On the brink of disaster – A decentralised finance protocol (DeFi) has narrowly averted a disaster, following the discovery of a loophole in its smart contract. In order to protect the funds at stake from a malicious act, it was the Primitive Finance protocol’s own team that temporarily hacked into the cryptosystems.
Preventive hacking to avoid disappointment
Early this morning of February 22nd, the entire Primitive Finance team was on high alert. The DeFi protocol was warned by the cybersecurity service Dedaub (specialized in blockchains) that their smart contract had a critical flaw, which exposed the funds put at stake by the users.
As this smart contract could not be updated or suspended to avoid any risk of hacking, it was the Primitive Finance teams themselves who exploited this flaw (through a white hack), in order to put the endangered funds in safekeeping.
🚨 EMERGENCY ALERT🚨 @PrimitiveFi has whitehacked our contracts to safeguard user funds after a critical vulnerability was discovered.Further user action is required to safeguard funds 👇- Go to ALERT🚨- Reset all vulnerable approvals
A process for claiming these pirated funds for the good cause will be set up and announced soon, so that each user can recover his funds.
A small part of the funds still exposed: we must act quickly
Be careful though! Primitive Finance reports in another tweet that, even if « 98% of the funds » could be recovered, the tokens in the wallets that approved the vulnerable contract are « still at risk ».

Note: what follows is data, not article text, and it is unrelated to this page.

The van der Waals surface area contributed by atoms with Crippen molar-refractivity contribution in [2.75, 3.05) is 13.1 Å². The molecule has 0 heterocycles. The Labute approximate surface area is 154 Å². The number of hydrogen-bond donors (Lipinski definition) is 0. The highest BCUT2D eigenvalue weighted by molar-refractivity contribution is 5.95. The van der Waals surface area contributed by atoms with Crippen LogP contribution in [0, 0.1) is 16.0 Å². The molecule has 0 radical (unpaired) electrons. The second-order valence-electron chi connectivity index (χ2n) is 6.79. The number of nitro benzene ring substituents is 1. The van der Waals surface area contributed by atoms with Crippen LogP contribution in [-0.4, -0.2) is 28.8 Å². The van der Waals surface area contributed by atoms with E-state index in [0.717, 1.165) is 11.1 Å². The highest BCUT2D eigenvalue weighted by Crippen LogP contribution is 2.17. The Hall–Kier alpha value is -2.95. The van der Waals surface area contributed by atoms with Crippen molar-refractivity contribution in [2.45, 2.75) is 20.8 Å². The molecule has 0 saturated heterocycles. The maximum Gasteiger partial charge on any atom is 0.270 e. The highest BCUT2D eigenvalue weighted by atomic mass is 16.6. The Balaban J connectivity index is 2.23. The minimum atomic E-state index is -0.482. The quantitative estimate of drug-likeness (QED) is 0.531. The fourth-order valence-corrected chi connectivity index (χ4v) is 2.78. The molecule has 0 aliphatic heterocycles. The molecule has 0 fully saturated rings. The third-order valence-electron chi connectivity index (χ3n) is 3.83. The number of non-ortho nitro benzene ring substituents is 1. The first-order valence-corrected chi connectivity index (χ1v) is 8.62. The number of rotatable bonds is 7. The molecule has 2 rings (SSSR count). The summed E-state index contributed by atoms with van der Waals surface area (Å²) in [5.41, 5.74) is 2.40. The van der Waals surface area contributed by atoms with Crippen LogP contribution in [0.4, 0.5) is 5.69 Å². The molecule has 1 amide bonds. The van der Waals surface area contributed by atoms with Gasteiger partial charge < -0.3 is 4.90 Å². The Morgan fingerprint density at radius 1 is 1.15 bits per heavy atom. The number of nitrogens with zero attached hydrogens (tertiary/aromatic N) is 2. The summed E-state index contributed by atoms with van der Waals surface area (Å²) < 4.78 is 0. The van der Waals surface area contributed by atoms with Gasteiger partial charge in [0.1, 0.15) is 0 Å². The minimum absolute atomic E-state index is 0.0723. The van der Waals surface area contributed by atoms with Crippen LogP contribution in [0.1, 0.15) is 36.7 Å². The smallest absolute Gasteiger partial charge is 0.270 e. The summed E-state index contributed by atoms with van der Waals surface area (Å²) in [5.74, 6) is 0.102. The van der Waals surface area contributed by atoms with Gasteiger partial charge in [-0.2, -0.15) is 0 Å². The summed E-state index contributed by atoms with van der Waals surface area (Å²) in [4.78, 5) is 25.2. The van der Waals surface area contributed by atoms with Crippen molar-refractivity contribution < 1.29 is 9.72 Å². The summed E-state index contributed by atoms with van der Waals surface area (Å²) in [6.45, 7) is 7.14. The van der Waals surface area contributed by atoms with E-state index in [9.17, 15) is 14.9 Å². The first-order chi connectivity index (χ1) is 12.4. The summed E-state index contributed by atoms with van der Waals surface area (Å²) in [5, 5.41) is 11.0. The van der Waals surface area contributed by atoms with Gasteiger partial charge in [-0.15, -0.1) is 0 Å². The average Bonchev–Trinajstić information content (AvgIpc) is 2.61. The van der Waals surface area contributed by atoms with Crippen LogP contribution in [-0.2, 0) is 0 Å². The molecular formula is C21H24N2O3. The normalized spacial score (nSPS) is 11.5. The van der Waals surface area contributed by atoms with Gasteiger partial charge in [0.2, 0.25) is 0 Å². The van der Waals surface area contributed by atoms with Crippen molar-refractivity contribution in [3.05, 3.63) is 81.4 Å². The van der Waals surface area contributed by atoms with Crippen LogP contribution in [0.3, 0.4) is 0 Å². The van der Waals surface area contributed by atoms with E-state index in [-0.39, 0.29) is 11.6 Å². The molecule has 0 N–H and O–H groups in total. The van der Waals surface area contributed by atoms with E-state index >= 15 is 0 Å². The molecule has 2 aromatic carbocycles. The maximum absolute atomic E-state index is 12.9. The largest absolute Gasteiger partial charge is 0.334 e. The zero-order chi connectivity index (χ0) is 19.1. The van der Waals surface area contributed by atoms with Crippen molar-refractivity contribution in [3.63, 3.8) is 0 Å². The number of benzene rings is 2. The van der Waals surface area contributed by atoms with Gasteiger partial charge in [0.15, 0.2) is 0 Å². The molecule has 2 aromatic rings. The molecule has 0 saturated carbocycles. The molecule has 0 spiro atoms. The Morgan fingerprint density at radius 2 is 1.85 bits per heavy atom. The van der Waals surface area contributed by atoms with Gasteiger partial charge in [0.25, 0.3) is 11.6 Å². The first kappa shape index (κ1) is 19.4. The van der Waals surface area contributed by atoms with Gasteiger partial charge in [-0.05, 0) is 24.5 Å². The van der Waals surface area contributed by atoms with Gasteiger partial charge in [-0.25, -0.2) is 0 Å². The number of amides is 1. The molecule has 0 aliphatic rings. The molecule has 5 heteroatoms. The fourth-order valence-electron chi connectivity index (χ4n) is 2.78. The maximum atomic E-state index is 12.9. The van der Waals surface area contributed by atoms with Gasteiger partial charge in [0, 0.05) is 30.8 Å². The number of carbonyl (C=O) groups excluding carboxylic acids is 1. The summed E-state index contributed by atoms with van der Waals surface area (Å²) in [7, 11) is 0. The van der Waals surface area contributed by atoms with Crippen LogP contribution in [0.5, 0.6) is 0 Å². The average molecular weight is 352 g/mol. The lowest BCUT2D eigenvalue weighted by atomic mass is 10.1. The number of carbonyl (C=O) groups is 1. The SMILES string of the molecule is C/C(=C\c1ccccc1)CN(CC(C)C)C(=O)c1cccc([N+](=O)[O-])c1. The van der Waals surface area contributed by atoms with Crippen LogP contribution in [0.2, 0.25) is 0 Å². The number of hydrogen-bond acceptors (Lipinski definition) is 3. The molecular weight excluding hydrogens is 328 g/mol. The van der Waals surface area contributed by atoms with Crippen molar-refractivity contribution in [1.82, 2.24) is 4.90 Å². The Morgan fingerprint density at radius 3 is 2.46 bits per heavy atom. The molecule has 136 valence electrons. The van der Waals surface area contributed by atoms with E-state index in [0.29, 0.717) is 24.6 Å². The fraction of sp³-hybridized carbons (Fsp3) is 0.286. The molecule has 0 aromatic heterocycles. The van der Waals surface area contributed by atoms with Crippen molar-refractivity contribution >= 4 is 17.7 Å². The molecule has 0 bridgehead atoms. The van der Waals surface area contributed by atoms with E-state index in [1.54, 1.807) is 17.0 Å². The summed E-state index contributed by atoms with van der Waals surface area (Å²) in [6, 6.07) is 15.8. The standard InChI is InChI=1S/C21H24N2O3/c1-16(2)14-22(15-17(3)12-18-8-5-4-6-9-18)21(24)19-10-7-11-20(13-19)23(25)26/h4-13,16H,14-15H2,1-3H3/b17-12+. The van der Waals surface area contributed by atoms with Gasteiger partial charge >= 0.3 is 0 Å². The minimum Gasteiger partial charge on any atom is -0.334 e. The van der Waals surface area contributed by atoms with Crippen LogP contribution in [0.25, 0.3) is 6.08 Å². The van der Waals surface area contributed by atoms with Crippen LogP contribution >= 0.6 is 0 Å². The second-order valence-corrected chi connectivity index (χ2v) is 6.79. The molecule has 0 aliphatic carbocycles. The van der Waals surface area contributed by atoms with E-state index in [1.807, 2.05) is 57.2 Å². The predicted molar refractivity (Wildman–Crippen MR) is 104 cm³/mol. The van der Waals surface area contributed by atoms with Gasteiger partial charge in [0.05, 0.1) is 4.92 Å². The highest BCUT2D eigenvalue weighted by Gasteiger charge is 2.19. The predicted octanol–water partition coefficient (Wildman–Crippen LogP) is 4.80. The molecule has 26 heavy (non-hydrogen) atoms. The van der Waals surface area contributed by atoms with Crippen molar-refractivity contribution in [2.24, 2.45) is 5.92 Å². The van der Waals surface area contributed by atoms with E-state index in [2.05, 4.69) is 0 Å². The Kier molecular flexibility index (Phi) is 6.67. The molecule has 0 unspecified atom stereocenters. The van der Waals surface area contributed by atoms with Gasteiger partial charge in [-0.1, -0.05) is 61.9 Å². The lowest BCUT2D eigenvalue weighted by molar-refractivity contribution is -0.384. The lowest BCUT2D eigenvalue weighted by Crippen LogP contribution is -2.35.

The protocol teams detail the steps users should take to protect their funds and recommend that they do so immediately:
Repeat the maneuver for each token displayed on the Primitive Finance user interface to protect all funds.
According to the first assessment of the situation presented on Primitive Finance’s blog, the flaw would be related to the infinite approvals of the vulnerable smart contract.
Note that the protocol, launched in December 2020, allowed liquidity providers to obtain returns on ethers (ETH) and stablecoin DAIs in particular.
Although it was audited by Open Zeppelin in August 2020, this flaw could have been fatal for the protocol, if Primitive Finance teams had not reacted quickly.
At the time of writing, no malicious hacking of the remaining 2% of exposed funds has taken place. Primitive Finance users can therefore take a breather after this little scare. In fact, they should get their precious cryptos back soon.
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